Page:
Safety and sustainability
Despite the widespread use of insect control methods, including insecticides, over many years, vector- borne diseases are still rapidly increasing and crop damage continues. Our approach is an effective new solution which has been designed to be both sustainable and safe.
- Our approach relies on the natural mating instinct of a male insect which is more cost-effective, and uses less energy, than alternatives.
- The Oxitec approach is species-specific, unlike other control methods that will not distinguish between the target insect and other insects.
- There is no significant residual impact to the environment. If Oxitec male insects are no longer released the target insect population is likely to recover.
- It can be used as part of a broad IVC (integrated vector control) programme or IPM (integrated pest management) but does not, in itself, involve the use of chemicals in the home or the environment.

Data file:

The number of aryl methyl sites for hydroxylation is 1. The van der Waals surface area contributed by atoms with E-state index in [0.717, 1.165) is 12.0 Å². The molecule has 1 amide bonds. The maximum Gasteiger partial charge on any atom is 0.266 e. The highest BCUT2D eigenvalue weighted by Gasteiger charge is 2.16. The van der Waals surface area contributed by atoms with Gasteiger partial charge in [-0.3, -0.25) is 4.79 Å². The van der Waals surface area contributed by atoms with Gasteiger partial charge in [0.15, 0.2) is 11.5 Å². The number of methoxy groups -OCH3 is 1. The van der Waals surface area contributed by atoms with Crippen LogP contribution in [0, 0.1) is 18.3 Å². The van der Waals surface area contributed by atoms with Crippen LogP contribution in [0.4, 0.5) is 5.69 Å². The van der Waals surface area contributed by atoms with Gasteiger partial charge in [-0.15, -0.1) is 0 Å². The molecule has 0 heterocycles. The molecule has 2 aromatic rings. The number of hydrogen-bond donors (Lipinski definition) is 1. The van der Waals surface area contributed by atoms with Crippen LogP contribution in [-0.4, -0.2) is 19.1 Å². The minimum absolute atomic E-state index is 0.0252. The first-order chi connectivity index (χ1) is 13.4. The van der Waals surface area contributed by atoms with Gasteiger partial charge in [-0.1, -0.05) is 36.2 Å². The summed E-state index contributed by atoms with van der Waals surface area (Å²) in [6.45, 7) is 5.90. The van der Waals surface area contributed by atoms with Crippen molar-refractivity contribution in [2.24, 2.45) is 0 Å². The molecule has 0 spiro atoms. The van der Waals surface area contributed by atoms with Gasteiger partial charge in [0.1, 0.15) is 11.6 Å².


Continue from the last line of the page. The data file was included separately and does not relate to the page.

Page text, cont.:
In a record of decision in 2009, following an Environmental Impact Assessment, the Animal and Plant Health Inspection Service (part of the US Department of Agriculture) said that Oxitec’s technology was ‘environmentally preferable to all other alternatives’.
- Only male insects are released (male mosquitoes do not bite or spread disease).
- Oxitec insects are sterile so the genes we’ve introduced do not persist in the target species.
- Oxitec insects only mate with their own species, so introduced DNA sequences cannot spread by interbreeding.
- No toxins are introduced into the insects to cause sterility so there is no danger to birds or animals that eat them.
- We have developed novel molecular and other methods to ensure that introduced DNA sequences are firmly locked in place with no risk of ‘horizontal’ gene transfer.
- We comply with all relevant national and international legislation. Insects are only transported, evaluated in a laboratory or released into the environment when all relevant regulatory approvals have been met.